While the safety profile of creatine is very good, it can cause side effects in certain individuals. These can vary from person to person. Following the change in water retention into the muscle, some people may experience an increase in body weight [6, 7, 8]. It is however important to note that this weight gain may be a result of correct supplementation resulting in muscle gain. Another common reported side effect is muscle cramping. This could be due to dehydration or an imbalance of electrolytes in the body [7, 9]. Correct hydration is important when taking creatine supplements. Dehydration, leading to increased strain on the kidneys can occur when not enough water is taken while supplementing creatine [7]. Digestive symptoms such as diarrhoea and stomach irritation can occur, particularly during the loading phase of creatine supplementation or when taking large doses at once [10, 8].

In very rare cases, more serious side effects may occur, particularly at higher dosages or in individuals with certain underlying health conditions. These can include liver damage, kidney damage, kidney stones, compartment syndrome, and rhabdomyolysis [7]. However, it's important to acknowledge that robust clinical trials have not established a causal relationship between creatine supplementation and these severe side effects [11].

Does creatine supplementation cause cancer?

The relationship between creatine supplementation and development of cancer is complex and not fully understood, as is the case with MK 677 and cancer or TB 500 and cancer . There is a large discourse in the scientific literature; some studies suggest that creatine might have a role in cancer development, while others indicate that it could potentially be protective against cancer. Interestingly, creatine content has been reported to be low in several types of malignant cells [12].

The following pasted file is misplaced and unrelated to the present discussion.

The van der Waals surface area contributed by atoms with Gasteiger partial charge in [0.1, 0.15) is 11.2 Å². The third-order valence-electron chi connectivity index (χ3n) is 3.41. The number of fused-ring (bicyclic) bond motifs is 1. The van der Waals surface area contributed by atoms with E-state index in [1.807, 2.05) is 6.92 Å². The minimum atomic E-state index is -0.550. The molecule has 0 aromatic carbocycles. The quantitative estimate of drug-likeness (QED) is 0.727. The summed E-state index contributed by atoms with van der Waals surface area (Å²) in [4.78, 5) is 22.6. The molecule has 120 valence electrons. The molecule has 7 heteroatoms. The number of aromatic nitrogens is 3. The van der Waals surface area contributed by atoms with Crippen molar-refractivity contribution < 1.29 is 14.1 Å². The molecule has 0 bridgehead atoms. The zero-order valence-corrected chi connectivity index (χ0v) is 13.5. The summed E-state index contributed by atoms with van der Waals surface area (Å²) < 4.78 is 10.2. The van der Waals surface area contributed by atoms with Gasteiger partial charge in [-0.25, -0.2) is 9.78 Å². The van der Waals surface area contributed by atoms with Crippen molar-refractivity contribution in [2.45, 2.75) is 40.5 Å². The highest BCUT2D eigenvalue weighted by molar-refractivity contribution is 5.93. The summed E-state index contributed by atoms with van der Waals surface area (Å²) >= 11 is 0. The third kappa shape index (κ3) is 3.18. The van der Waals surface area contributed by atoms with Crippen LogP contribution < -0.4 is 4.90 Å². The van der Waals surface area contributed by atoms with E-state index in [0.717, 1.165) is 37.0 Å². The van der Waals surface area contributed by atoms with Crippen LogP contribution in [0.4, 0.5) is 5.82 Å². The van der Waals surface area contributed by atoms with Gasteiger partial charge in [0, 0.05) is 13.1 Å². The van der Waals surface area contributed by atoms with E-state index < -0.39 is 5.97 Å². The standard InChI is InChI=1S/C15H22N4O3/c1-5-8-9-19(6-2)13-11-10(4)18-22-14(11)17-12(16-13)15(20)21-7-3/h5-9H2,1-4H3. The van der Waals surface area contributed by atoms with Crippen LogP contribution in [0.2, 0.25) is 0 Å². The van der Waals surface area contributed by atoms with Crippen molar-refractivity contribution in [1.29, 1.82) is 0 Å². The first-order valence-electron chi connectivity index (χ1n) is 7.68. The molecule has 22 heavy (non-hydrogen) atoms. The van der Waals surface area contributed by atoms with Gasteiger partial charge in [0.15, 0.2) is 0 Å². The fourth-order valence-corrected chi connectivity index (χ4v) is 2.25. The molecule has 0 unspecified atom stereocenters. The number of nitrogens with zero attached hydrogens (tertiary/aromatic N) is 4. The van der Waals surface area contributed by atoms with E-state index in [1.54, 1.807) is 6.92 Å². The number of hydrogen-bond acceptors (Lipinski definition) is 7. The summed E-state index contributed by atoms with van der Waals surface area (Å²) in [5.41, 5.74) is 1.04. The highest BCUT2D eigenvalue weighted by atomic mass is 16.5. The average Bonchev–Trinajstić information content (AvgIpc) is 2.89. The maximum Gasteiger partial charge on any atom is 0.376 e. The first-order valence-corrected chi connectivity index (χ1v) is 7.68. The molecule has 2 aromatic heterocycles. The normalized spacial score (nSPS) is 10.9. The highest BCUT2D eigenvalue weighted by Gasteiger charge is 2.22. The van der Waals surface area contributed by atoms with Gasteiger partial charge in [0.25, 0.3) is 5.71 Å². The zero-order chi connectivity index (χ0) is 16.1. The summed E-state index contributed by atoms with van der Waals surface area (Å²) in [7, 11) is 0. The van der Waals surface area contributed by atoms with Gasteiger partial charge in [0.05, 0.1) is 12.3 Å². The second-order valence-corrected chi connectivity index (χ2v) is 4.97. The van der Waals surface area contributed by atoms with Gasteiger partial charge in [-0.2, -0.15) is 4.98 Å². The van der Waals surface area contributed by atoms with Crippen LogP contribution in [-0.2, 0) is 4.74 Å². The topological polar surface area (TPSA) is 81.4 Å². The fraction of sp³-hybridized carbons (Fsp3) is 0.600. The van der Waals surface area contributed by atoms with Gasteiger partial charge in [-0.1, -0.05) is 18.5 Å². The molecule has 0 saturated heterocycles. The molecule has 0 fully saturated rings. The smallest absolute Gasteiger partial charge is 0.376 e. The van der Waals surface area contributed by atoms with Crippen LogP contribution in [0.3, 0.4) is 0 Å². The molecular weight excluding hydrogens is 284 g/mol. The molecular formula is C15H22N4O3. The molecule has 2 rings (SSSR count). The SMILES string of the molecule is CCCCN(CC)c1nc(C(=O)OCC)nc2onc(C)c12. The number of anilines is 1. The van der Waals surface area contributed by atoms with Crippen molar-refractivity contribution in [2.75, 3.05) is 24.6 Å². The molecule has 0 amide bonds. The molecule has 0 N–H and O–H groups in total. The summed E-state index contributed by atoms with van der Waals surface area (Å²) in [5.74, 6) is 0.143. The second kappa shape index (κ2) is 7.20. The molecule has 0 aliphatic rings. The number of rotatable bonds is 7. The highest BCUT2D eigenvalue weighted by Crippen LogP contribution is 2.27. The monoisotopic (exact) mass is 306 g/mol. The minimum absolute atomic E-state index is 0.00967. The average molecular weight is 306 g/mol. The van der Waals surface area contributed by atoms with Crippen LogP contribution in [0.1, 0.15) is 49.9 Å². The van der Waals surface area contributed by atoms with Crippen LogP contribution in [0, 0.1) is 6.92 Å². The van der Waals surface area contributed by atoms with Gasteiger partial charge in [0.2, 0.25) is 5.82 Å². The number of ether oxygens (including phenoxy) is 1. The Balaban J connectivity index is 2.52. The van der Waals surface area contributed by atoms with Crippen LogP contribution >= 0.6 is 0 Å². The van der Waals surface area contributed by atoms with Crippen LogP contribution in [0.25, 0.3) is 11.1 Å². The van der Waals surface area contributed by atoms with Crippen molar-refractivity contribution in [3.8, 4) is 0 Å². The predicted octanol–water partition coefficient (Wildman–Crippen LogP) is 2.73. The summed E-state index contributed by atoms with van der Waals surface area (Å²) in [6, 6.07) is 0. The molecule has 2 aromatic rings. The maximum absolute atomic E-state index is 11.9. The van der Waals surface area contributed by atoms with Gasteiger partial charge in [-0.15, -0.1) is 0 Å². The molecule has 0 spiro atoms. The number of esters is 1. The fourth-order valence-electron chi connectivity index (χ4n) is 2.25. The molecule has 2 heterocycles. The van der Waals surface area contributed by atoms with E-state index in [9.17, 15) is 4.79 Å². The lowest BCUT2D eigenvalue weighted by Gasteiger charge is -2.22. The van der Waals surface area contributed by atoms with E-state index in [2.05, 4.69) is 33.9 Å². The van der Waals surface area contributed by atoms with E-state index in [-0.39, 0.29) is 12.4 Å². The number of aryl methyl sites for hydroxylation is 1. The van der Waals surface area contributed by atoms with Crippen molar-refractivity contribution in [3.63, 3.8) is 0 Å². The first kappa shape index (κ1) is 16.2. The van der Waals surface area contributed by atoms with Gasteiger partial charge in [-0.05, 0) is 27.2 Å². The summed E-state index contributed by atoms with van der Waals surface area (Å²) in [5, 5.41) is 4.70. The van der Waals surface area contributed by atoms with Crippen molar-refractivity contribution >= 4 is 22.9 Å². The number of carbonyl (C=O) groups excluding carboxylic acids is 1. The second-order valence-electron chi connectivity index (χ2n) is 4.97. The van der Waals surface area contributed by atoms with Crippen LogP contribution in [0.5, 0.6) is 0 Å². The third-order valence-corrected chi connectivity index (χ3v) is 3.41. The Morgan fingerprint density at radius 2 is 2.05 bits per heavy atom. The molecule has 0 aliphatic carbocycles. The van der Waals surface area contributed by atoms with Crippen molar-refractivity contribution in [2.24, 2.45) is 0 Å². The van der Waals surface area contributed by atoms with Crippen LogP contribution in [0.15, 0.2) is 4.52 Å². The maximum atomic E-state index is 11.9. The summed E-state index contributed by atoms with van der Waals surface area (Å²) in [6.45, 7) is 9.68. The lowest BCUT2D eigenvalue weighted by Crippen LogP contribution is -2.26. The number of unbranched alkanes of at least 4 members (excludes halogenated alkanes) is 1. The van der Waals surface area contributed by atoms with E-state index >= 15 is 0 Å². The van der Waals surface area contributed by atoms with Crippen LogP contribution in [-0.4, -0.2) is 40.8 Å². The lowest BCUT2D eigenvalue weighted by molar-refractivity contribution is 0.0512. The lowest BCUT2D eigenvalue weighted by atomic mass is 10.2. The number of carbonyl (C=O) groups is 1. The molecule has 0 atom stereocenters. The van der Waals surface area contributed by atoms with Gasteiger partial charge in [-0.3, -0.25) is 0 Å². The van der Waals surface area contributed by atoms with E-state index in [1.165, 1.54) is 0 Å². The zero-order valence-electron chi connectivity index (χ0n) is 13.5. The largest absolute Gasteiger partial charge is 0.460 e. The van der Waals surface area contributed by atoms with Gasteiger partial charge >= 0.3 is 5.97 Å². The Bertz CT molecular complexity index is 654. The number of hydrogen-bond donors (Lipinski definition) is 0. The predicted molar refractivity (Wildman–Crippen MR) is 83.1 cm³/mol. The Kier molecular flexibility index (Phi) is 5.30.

Some studies found a link in increased invasiveness and potential to metastise in pancreatic, colorectal and breast cancers in mice that received creatine supplementation [13]. Another study investigated whether creatine supplementation increases the presence of carcinogenic heterocyclic amines, chemicals that have a mutagenic effect on the DNA thus increasing the chance of the cell to undergo malignant transformation (becoming cancerous). These are often found in red meats, particularily those cooked to higher temperatures or grilled. However, the study did not find an association between creatine supplementation and increased presence of heterocyclic amines [14].